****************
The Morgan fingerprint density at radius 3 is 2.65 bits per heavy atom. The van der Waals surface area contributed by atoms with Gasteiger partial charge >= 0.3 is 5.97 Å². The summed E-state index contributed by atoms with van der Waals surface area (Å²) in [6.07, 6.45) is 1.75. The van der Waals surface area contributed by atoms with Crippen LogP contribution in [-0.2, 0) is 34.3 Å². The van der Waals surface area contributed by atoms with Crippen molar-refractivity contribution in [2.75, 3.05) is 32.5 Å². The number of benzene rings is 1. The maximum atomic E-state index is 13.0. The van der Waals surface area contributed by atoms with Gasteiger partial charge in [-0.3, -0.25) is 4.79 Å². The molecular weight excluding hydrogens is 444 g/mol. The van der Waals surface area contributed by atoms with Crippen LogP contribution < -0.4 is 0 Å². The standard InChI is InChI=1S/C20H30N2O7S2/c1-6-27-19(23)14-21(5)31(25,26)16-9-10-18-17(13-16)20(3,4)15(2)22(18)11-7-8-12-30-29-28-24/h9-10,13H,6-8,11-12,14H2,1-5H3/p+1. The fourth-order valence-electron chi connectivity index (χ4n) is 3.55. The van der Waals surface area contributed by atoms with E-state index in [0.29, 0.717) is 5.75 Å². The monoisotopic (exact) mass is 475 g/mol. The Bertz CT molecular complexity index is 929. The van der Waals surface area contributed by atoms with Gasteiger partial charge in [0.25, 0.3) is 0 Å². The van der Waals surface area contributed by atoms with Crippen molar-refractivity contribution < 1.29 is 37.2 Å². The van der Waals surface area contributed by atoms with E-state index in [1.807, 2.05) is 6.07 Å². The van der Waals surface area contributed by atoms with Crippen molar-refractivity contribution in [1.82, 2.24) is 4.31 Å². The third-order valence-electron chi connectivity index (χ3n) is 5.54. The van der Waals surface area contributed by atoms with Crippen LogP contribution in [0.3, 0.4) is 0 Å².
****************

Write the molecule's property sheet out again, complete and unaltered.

The Morgan fingerprint density at radius 3 is 2.65 bits per heavy atom. The van der Waals surface area contributed by atoms with Gasteiger partial charge >= 0.3 is 5.97 Å². The summed E-state index contributed by atoms with van der Waals surface area (Å²) in [6.07, 6.45) is 1.75. The van der Waals surface area contributed by atoms with Crippen LogP contribution in [-0.2, 0) is 34.3 Å². The van der Waals surface area contributed by atoms with Crippen molar-refractivity contribution in [2.75, 3.05) is 32.5 Å². The number of benzene rings is 1. The maximum atomic E-state index is 13.0. The van der Waals surface area contributed by atoms with Gasteiger partial charge in [-0.3, -0.25) is 4.79 Å². The molecular weight excluding hydrogens is 444 g/mol. The van der Waals surface area contributed by atoms with Crippen LogP contribution < -0.4 is 0 Å². The standard InChI is InChI=1S/C20H30N2O7S2/c1-6-27-19(23)14-21(5)31(25,26)16-9-10-18-17(13-16)20(3,4)15(2)22(18)11-7-8-12-30-29-28-24/h9-10,13H,6-8,11-12,14H2,1-5H3/p+1. The fourth-order valence-electron chi connectivity index (χ4n) is 3.55. The van der Waals surface area contributed by atoms with E-state index in [0.29, 0.717) is 5.75 Å². The monoisotopic (exact) mass is 475 g/mol. The Bertz CT molecular complexity index is 929. The van der Waals surface area contributed by atoms with Gasteiger partial charge in [0.25, 0.3) is 0 Å². The van der Waals surface area contributed by atoms with Crippen molar-refractivity contribution < 1.29 is 37.2 Å². The van der Waals surface area contributed by atoms with E-state index in [1.807, 2.05) is 6.07 Å². The van der Waals surface area contributed by atoms with Crippen molar-refractivity contribution in [1.82, 2.24) is 4.31 Å². The third-order valence-electron chi connectivity index (χ3n) is 5.54. The van der Waals surface area contributed by atoms with Crippen LogP contribution in [0.3, 0.4) is 0 Å².